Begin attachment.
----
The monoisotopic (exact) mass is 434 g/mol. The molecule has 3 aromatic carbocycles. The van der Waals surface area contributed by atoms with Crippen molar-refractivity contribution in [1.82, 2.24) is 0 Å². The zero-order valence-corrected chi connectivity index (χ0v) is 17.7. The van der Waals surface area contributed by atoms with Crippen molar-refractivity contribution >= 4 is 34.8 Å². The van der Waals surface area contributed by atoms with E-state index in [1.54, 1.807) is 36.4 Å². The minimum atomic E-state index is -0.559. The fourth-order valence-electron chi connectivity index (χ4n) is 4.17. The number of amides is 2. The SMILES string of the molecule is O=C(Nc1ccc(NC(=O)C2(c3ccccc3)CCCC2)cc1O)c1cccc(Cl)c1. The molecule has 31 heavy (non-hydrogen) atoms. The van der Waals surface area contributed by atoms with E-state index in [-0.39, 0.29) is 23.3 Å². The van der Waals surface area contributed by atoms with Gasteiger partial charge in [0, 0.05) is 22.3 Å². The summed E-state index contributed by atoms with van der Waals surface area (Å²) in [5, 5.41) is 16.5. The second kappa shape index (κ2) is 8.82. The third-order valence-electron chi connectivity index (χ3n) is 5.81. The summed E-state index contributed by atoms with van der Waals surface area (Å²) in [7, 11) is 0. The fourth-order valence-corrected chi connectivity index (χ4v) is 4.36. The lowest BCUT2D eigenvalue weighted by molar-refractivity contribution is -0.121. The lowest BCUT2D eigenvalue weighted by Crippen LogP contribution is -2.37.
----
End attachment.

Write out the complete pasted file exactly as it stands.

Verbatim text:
The monoisotopic (exact) mass is 434 g/mol. The molecule has 3 aromatic carbocycles. The van der Waals surface area contributed by atoms with Crippen molar-refractivity contribution in [1.82, 2.24) is 0 Å². The zero-order valence-corrected chi connectivity index (χ0v) is 17.7. The van der Waals surface area contributed by atoms with Crippen molar-refractivity contribution >= 4 is 34.8 Å². The van der Waals surface area contributed by atoms with E-state index in [1.54, 1.807) is 36.4 Å². The minimum atomic E-state index is -0.559. The fourth-order valence-electron chi connectivity index (χ4n) is 4.17. The number of amides is 2. The SMILES string of the molecule is O=C(Nc1ccc(NC(=O)C2(c3ccccc3)CCCC2)cc1O)c1cccc(Cl)c1. The molecule has 31 heavy (non-hydrogen) atoms. The van der Waals surface area contributed by atoms with E-state index in [-0.39, 0.29) is 23.3 Å². The van der Waals surface area contributed by atoms with Gasteiger partial charge in [0, 0.05) is 22.3 Å². The summed E-state index contributed by atoms with van der Waals surface area (Å²) in [5, 5.41) is 16.5. The second kappa shape index (κ2) is 8.82. The third-order valence-electron chi connectivity index (χ3n) is 5.81. The summed E-state index contributed by atoms with van der Waals surface area (Å²) in [7, 11) is 0. The fourth-order valence-corrected chi connectivity index (χ4v) is 4.36. The lowest BCUT2D eigenvalue weighted by molar-refractivity contribution is -0.121. The lowest BCUT2D eigenvalue weighted by Crippen LogP contribution is -2.37.